Coal Chamber

The return of Coal Chamber is marked by two mindsets. The first signifies a celebration of friends who have experienced a greater clarity about them to want to come together in a practice space again. The other mindset posits that they had a case of unfinished business they needed to take care of with bold strokes, lead-pipe cruelty and aural finesse. Cox willingly admits that Coal Chamber “are like a brand new band. We still have to prove ourselves to the world.”

“I’m so grateful to be able to do this with these people,” says Fafara, beaming. “How many times in your lifetime do you have the chance to rekindle a relationship, love affair… rekindle art? Members of Coal Chamber have an iconic aura about themselves that exists without the band. But when you put them together, it’s like a superpower. You can feel it in the room when we’re rehearsing, and you can feel it onstage. There’s something special in each of us individually, but when you put it together, it’s an extremely powerful, prideful thing.”

“Dez could’ve started another version of Coal Chamber,” says Rascon. “Actually, any one of us could. But that’s cheesy. The chemistry of this band can’t be replaced. Nobody can do the things we do individually. You could get other players to imitate what you’re doing, but it’s just not the same. I wouldn’t say we were the greatest musicians, but the chemistry and the connection we have is completely authentic.

Dez Fafara didn’t think about it when he wrote the lyrics to “Rivals,” the title track of the new album from the reconstituted Coal Chamber. The murderous song from the premier groove ‘n’ gouge metal unit is seemingly top-loaded with mixed messages. Consider the name of the album, which harkens back to the band’s public disintegration in 2003. Then check out the song’s chorus, where vocalist Fafara vanquishes his antagonist off the grid with sentiments like, “I just want to say this to you/you’ll never be anything without me,” with a vocal prowess that’s one part PTSD-stricken sociopath and one part enraged Gila monster.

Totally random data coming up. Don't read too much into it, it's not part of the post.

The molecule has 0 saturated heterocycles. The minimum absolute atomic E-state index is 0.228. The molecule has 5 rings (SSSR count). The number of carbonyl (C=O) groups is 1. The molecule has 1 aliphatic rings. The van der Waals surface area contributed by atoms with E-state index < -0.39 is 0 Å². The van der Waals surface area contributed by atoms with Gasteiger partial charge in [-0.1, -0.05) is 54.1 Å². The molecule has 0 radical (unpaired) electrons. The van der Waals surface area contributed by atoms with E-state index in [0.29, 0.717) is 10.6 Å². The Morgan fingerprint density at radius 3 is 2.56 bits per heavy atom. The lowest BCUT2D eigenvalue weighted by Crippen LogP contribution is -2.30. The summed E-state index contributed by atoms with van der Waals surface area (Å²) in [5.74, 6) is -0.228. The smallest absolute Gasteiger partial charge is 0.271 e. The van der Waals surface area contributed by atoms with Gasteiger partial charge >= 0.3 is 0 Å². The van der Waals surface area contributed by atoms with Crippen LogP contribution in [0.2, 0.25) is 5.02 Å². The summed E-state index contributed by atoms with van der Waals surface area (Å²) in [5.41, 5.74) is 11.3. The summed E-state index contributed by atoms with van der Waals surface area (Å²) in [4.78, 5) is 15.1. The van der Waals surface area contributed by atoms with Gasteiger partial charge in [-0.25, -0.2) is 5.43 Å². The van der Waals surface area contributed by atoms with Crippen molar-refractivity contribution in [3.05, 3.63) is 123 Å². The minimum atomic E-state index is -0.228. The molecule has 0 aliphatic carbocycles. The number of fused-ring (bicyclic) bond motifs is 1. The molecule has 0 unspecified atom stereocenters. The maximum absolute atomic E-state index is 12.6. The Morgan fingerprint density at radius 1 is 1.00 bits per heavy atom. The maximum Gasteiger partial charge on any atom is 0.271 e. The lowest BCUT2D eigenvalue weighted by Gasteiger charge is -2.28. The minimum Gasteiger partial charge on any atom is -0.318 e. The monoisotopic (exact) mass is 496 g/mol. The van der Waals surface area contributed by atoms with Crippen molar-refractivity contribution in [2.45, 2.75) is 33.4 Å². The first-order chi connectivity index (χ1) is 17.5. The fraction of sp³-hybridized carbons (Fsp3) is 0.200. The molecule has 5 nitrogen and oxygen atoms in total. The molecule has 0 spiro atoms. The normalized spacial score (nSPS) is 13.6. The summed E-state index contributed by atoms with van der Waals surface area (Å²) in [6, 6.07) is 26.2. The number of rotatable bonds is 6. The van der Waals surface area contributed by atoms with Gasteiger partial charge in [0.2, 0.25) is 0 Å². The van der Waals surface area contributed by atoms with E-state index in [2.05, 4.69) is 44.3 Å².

When made aware of this, the singer is quick to dismiss any notion of resentment toward any of his band members. “First of all, that lyric has very little to do with anyone in the band,” he begins. “In addition, this is the first Coal Chamber record where I wasn’t writing songs about the members. I promise you the person who I am talking about will hear that song and will know it’s about him immediately. I’ll tell ya, writing this record has saved me thousands in psychotherapy!”

The rest of us listening to Rivals will be confronted with a different kind of immediacy, one felt by the sheer bone-powdering force and propulsive bounce Fafara, guitarist Meegs Rascon, bassist Nadja Peulen and drummer Mikey Cox have delivered. Recorded in less than three months and overseen by producer Mark Lewis in late 2014, Rivals doesn’t necessarily mark a reinvention of the band as much as it is installs a psychic system upgrade for maximum mayhem. New bands big on ambition (while low on vision) and old-guard rockers who continue to mine the same tired tropes should be very, very afraid: Coal Chamber didn’t press the reset button on their career as much as they smashed the thing with a ball peen hammer.

“Rivals is definitely not a throwback record,” Fafara stresses. “It’s definitely a little more mature, sure. It has killer riffs and big hooks. I think it’s a heavy-metal record with alternative, goth-rock overtones. It goes to so many places and worlds. Whether people know us or not, I think when people hear this record, they’re gonna hear something refreshing. We write what we think is cool, based upon what we can do with each other’s abilities and instincts. Rivals is the perfect progression for how Coal Chamber should be. There’s a lot of metal out now that really sounds the same. The feeling I get is like it’s us versus everyone. It’s like that movie 300: The Spartans were up against an army. We’re fucking hungry for this. It’s kind of exciting!”

“It’s definitely unfinished business,” says Peulen excitedly. “I never thought there was any real closure after we broke up. But I never thought the breakup in 2002 was the end. I always felt it had to come full circle and that’s what it feels like right now. For all intents and purposes, the last word on Coal Chamber’s rebirth has to belong to Cox, who, when asked what he’s been listening to lately, responds with Rivals in a way that’s free from irony, ego and self-aggrandizing.

“I’ve been building recording studios for the past year,” he says. “I sit in four hours of traffic in Los Angeles every day. On the way to work, I listen to it for two hours, over and over. And on the way back, it’s two more hours, over and over. I have other musical tastes, but I’m totally addicted to Rivals.”

He pauses to laugh. “Maybe I need Coal Chamber rehab…”